top of page

​Sharks International 9 Ball Open ByMark White

Updated: Aug 4, 2023

In 1975 there was one of the most famous battles of all time that took place in the Araneta Coliseum in a boxing ring measuring 16 feet by 16 feet square. It was billed as the 'Thriller in Manila' between two of the greatest boxers of all time, Muhammed Ali and Smokin Joe Frazier.

Fast forward to the present, and some of the best pool players in the world went toe to toe, cue to cue, just over 2 miles from the Araneta arena in the 'Great White Arena' at Sharks Billiards

on Tomas Morato Avenue in a ‘Ring’ of similar size to that of the boxing ring used 48 years ago. It was another new addition to the ever-growing Matchroom wnt (World nineball tour), the brainchild of another ‘Smokin hot’ Frazier, Emily.

128 players from 20 different countries descended on the Mecca of pool in Quezon City.

68 of those were Filipinos, who the majority of pool fans outside the Philippines will have never heard of, including myself. The reasons for this are usually the difficulty of obtaining a visa and the cost of travel; unless you have a wealthy sponsor willing to put their hand in their pocket to enable you to put balls in their pockets, the chances of seeing these hidden shining stars talents anywhere outside their home country are as rare as a total eclipse on the sun. There were some well-known Filipino players on show, such as 2021 US Open champion Carlo Biado, Hall of Famer and multi-world champion Dennis 'Robocop' Orcollo, Jeffrey 'The Bull' De Luna, and his lesser-known Brother Jack 'The Bulldozer' De Luna, who knew Jeff had a Brother who played? World Cup of Pool champions Johan Chua and James Aranas were in the tournament, plus Roland Garcia and veterans Lee Van Corteza and Warren Kiamco, Anton 'The Dragon'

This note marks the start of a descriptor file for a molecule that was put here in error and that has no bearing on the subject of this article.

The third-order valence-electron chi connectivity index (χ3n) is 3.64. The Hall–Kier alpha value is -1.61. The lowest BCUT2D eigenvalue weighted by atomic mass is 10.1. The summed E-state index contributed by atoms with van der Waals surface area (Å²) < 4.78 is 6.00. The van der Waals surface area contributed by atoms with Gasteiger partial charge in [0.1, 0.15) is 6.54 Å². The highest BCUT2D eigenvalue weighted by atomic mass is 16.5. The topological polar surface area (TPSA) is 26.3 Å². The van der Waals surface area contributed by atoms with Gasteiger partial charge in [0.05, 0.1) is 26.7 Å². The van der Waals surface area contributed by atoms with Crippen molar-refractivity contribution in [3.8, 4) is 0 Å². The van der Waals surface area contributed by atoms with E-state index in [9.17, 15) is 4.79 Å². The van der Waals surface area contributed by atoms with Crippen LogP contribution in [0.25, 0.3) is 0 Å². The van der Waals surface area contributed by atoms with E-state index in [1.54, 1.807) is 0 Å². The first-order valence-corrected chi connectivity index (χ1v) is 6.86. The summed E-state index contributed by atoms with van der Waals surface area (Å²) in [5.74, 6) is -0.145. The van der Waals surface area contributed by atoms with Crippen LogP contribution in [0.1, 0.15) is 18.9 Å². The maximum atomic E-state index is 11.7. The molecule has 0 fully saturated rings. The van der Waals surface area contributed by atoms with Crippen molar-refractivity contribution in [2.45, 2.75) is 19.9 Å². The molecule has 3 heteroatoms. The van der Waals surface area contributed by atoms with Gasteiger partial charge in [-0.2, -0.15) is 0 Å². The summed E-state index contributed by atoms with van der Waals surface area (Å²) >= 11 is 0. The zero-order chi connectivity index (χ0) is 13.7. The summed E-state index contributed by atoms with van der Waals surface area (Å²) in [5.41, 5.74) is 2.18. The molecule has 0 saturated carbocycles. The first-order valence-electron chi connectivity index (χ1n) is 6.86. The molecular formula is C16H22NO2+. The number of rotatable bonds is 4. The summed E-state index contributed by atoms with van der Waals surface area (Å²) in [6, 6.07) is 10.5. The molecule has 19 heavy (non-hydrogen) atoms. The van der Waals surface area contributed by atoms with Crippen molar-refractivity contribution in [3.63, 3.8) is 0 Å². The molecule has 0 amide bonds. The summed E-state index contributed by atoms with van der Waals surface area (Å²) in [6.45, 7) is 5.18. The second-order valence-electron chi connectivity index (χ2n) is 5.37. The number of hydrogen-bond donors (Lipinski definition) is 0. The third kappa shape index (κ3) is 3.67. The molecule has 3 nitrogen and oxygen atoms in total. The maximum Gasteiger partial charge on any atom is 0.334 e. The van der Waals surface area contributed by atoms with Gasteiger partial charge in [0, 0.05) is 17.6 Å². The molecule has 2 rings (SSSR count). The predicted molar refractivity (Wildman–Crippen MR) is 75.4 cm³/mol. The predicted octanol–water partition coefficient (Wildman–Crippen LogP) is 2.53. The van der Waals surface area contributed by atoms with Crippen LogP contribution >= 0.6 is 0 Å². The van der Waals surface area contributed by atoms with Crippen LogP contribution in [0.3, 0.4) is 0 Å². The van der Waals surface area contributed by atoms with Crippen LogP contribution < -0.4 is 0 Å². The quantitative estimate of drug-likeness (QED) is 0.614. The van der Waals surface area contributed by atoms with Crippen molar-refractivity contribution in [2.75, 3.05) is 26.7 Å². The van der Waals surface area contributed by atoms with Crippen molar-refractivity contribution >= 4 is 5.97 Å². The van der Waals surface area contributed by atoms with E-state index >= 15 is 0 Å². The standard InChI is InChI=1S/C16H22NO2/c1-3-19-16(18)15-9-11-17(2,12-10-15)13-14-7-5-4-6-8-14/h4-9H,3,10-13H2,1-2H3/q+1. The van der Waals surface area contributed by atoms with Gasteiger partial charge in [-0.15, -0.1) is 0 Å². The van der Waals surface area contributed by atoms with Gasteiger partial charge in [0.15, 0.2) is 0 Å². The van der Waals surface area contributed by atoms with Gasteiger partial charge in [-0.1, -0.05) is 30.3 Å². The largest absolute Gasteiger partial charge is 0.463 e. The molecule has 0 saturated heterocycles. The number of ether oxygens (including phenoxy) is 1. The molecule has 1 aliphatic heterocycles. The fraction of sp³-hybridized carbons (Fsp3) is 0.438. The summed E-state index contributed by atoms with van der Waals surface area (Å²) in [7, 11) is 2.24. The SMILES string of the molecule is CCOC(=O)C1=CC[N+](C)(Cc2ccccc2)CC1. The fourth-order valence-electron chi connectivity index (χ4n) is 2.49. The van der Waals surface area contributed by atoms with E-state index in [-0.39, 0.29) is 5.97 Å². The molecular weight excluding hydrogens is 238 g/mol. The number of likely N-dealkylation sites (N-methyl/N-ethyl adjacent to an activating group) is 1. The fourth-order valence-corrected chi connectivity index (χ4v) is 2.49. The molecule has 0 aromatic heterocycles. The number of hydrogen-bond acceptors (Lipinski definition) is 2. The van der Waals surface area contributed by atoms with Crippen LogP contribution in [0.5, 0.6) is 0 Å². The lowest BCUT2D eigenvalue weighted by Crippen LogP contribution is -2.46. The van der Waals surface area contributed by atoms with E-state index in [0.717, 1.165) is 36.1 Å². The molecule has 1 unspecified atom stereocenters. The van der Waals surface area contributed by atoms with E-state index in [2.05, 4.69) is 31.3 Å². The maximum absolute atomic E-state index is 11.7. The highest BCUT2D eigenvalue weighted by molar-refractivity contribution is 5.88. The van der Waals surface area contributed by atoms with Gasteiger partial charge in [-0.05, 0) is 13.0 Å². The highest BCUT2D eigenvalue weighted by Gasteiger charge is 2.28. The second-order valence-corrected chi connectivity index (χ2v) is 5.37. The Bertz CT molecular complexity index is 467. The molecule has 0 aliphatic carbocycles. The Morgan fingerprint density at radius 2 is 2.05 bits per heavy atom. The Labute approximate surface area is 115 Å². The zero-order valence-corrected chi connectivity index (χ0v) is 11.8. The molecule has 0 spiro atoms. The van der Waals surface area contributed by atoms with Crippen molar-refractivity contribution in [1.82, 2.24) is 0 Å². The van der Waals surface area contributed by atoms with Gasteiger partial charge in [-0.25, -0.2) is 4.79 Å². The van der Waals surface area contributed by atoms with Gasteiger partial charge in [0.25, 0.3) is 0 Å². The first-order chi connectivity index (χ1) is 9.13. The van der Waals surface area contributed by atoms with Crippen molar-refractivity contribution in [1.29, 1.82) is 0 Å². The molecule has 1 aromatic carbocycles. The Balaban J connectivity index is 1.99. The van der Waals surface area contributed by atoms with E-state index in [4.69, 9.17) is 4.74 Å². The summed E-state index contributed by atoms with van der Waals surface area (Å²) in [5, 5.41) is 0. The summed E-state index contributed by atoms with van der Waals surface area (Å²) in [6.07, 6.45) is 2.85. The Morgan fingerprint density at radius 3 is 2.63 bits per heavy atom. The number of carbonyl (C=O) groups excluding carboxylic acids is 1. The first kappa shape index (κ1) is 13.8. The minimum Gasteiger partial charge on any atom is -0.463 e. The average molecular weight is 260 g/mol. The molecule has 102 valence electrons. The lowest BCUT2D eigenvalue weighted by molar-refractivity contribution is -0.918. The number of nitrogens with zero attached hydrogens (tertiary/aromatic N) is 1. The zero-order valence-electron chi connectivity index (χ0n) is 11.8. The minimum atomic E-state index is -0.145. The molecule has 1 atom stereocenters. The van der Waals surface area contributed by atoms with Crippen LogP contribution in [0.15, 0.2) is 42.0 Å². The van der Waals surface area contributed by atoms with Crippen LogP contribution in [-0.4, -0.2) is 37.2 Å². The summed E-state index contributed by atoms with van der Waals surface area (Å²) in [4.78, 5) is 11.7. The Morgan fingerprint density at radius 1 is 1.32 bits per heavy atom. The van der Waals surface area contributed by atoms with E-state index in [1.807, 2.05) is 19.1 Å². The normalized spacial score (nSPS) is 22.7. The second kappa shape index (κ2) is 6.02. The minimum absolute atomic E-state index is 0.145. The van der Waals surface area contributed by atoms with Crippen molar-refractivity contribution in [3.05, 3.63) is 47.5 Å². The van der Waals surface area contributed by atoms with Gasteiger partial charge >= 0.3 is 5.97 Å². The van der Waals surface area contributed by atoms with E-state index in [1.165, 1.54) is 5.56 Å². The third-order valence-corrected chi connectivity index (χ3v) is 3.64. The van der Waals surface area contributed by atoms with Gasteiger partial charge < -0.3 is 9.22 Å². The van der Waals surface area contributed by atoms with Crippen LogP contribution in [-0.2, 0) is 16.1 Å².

Raga, who is rarely seen outside of Asia.

Out of the 68 Filipinos that started, 50 of them reached the last 64, 13 of them were in the last 16, and 3 of the four semi-finalists were from the host nation, but none of the above reached the quarter-finals, all beaten by players most of us have never heard of, such is the abundance of quality pool players in the country which just seems to keep churning out incredible players, why is that do you think? Could it be that they see it as a way out of poverty, a chance to travel if they are lucky enough to find sponsors? It could just be the Efren effect, he is idolized here, and it's no surprise either that another great sporting legend and multiple world champion lives here in Manila also, Manny Pacquiao; he loves his pool and even has an annual tournament that he not only sponsors plays in, he is well known here also for supporting the disadvantaged and homeless with his charities and house building projects.